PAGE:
8 Landscape Photography Tips For Wall-Worthy Photos

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I have a confession for you today,

I am NOT a landscape photographer.

But when I find myself in situations where beautiful landscapes surround me, I want to be able to take a good shot that will do the scene justice. I want to be able to capture more than a quick snapshot – I want to take a photo I’d be proud to hang on my wall. So here are 8 things I’ve learned in my quest for those wall-worthy photos.

#1: Light is KEY

Light is crucial for any type of photography, but with landscapes I’ve found it matters so much more. In a portrait session it’s easy enough to duck under some trees or behind a wall to find some shade for a shot. But you sure can’t do that with a mountain! You have to wait for great light to appear, and then take the shot. And if you don’t, and have only mediocre light? It’s going to give you a fairly mediocre shot.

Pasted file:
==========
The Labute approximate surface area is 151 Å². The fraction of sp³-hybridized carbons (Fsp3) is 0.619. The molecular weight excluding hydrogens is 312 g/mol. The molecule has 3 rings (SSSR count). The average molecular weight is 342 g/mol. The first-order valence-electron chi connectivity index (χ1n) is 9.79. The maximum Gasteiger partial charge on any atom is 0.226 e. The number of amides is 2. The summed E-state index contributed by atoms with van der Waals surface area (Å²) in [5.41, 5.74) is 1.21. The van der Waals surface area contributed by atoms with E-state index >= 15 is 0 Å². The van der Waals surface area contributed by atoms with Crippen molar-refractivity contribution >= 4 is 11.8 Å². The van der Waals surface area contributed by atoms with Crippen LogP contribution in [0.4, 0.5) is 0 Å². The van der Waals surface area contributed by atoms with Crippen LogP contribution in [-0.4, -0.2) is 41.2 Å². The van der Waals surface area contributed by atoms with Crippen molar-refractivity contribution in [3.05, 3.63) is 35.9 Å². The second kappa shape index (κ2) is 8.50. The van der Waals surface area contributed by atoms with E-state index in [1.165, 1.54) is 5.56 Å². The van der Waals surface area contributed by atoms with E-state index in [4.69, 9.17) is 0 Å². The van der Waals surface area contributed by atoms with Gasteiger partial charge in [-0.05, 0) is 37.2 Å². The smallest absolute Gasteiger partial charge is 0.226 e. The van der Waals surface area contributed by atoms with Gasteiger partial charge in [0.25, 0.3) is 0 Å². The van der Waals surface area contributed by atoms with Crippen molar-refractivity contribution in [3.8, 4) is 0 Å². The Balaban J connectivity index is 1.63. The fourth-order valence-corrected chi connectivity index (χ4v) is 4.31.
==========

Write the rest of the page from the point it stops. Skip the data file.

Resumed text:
Take the photo below, for example. It’s from a road trip of ours, when we stopped at a gorgeous lake in Jasper, Alberta, Canada.

This was taken at midday – notoriously bad lighting conditions. It features direct sun giving hard, overhead light. You can see that the mountains look pretty bland because the light isn’t doing them any favours. If this shot was taken more around golden hour, the sun would have been lower in the sky and we’d have side lighting. That would have added a lot more depth and dimension to the mountains.

Side note: Despite this not being the best light for the mountains, I’m still glad we took the shot anyway! It’s a great memory, even in harsh lighting conditions. Don’t let less-than-ideal light stop you from capturing a memory!

Pro landscape photographers can often be found setting up their shots well before the sun is up, waiting for that perfect golden sunrise, or out late for the sunset. Most of their shooting happens during these times, because the light during the middle of the day often just isn’t as great.

Try to shoot a lot during the golden hours, and you’ll find that great light really helps to make a better landscape shot.

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